Canterbury Cathedral

choir reconstructed in the 12th century; nave in the 14th century; cloisters in the early 15th century



Although there was an original Saxon church at this location, nothing remains of it nor of a later Early Norman cathedral. The choir at the east end of the cathedral was rebuilt after the fire of 1174 and in the late 1370's a new nave was begun. The cathedral is thus a mixture of styles. The cathedral is the mother church of Anglican Christianity and especially renown because of the murder in the cathedral of Archbishop Thomas Becket in 1170.

Christ Church Gateway

This gate is the main entrance into the Cathedral precinct. Built during the Tudor period, the Tudor rose as well as the heraldic symbols of Henry VII appear on the gateway. The figure of a welcoming Christ at the center is a modern replacement of a statue destroyed during the Puritan Revolution.
 

Left and center: Canterbury from the southwest; unlike most cathedrals, Canterbury has its main entrance at the southwest (seen in center photo); right: view of the west front

From the gate one can only see about half of the cathedral's total length (about 540 feet). Looking at the cathedral from Christ Church Gateway one sees 14th and 15th additions to the church, work in the Perpendicular Gothic style.
 

Nave exterior

 

Bell Harry Tower

This central tower of the cathedral was completed in 1496, replacing a Norman tower tower with a steeple; it is built of brick and faced with stone. The bell at the top is called Bell Harry.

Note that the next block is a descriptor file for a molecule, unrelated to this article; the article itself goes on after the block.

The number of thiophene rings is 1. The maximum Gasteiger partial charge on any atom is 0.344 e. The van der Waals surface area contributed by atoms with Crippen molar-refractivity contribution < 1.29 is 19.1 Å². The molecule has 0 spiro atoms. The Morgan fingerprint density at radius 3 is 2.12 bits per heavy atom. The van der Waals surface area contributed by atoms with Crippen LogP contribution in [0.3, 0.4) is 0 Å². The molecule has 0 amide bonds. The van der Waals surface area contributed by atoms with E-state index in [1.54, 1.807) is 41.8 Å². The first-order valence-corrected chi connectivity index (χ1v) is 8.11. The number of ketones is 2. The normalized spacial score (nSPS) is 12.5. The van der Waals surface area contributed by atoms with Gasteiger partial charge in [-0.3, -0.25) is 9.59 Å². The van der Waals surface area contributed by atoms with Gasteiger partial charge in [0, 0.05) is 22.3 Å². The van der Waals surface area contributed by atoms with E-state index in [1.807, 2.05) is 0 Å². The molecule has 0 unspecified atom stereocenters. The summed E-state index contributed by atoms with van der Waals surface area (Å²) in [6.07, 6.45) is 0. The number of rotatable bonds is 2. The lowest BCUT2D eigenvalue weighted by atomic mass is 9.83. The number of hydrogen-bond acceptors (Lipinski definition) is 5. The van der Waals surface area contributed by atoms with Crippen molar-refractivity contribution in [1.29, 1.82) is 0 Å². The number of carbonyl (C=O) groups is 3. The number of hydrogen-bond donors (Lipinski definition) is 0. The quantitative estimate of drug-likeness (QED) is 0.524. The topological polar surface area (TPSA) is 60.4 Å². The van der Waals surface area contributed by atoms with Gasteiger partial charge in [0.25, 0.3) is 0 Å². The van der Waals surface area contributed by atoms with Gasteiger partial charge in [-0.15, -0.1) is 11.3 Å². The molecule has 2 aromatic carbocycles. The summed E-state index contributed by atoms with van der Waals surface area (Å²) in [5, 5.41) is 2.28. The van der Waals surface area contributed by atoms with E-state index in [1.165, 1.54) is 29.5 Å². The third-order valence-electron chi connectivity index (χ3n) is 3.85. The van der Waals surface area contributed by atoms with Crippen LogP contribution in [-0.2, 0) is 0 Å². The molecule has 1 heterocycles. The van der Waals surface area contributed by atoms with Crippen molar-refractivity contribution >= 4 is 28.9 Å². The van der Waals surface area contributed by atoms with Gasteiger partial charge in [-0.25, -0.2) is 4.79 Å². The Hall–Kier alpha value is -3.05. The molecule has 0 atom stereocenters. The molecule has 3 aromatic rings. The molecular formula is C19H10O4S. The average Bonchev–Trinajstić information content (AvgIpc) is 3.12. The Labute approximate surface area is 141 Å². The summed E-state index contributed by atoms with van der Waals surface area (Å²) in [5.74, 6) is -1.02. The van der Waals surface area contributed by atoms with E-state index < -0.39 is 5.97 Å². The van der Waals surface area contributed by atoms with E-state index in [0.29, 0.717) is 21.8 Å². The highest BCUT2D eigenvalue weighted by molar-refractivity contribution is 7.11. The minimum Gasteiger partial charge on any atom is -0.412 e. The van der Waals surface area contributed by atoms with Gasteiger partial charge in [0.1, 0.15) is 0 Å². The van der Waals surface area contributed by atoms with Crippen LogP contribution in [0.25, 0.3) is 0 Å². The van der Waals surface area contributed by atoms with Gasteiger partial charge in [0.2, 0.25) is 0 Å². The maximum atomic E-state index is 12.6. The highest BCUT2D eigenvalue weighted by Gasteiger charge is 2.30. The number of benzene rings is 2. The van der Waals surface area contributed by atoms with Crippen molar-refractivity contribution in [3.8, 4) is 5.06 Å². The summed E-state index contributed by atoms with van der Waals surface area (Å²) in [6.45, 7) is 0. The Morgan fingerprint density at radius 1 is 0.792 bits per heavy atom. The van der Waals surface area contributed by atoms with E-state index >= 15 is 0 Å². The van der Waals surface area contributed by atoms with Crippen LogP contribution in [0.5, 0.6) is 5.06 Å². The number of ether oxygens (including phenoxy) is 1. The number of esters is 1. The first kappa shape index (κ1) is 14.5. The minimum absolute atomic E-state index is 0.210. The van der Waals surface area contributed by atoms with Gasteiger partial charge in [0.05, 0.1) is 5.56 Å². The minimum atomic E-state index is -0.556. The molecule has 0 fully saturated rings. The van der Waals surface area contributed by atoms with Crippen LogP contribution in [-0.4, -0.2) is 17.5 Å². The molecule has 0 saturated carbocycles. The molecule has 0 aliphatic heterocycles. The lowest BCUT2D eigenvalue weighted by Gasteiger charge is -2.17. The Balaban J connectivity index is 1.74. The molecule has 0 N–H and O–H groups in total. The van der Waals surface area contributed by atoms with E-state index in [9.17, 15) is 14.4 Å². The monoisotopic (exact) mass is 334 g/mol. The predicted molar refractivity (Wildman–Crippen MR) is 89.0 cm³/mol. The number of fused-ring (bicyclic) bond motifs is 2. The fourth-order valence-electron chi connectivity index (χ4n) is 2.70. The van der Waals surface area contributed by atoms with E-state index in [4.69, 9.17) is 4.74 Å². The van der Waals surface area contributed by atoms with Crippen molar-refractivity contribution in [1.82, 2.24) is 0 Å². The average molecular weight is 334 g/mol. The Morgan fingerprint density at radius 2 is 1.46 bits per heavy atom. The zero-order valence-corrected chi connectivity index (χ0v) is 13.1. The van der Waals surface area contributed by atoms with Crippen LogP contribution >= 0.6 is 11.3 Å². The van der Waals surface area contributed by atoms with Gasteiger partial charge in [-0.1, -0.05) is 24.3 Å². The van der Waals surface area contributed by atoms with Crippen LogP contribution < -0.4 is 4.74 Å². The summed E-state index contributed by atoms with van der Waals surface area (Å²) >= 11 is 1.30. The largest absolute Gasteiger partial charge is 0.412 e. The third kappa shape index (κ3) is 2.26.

Nave exterior

 

Cloisters

Through the cloisters monks could enter the chapter house, refectory, and dormitories as well as the cathedral.
 

The cloisters; the interior with fan vaulting

The intricate tracery of the vaulting is characteristic of the late English Gothic style (Perpendicular style). The lace-like ribs are ornamental without structural purposes. The bosses have the heraldic symbols of those who donated money for the cathedral.
 

The city walls

Medieval walls were built on the foundations constructed by the Romans. Today these still circle much of the central city. On the right is a mound of great antiquity with an obelisk at its summit.



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© 2002 Mary Ann Sullivan. I have photographed (on site), scanned, and manipulated all the images on these pages. Please feel free to use them for personal or educational purposes. (I would appreciate being told if you find them useful.) They are not available for commercial purposes without my explicit permission.

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